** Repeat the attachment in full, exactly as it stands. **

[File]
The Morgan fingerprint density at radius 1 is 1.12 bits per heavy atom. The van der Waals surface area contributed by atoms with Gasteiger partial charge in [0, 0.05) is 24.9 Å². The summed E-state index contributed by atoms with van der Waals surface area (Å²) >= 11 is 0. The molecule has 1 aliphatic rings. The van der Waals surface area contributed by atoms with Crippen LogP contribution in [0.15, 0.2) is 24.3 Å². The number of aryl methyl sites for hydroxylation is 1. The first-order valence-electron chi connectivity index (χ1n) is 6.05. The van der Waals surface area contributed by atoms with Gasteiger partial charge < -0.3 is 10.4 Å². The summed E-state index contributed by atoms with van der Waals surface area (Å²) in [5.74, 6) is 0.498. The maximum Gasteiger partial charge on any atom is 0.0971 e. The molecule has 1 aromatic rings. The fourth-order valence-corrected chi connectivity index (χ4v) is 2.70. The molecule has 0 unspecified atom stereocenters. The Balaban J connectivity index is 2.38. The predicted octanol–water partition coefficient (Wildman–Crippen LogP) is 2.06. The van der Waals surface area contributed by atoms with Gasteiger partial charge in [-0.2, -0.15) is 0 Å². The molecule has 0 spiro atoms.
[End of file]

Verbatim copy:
The Morgan fingerprint density at radius 1 is 1.12 bits per heavy atom. The van der Waals surface area contributed by atoms with Gasteiger partial charge in [0, 0.05) is 24.9 Å². The summed E-state index contributed by atoms with van der Waals surface area (Å²) >= 11 is 0. The molecule has 1 aliphatic rings. The van der Waals surface area contributed by atoms with Crippen LogP contribution in [0.15, 0.2) is 24.3 Å². The number of aryl methyl sites for hydroxylation is 1. The first-order valence-electron chi connectivity index (χ1n) is 6.05. The van der Waals surface area contributed by atoms with Gasteiger partial charge < -0.3 is 10.4 Å². The summed E-state index contributed by atoms with van der Waals surface area (Å²) in [5.74, 6) is 0.498. The maximum Gasteiger partial charge on any atom is 0.0971 e. The molecule has 1 aromatic rings. The fourth-order valence-corrected chi connectivity index (χ4v) is 2.70. The molecule has 0 unspecified atom stereocenters. The Balaban J connectivity index is 2.38. The predicted octanol–water partition coefficient (Wildman–Crippen LogP) is 2.06. The van der Waals surface area contributed by atoms with Gasteiger partial charge in [-0.2, -0.15) is 0 Å². The molecule has 0 spiro atoms.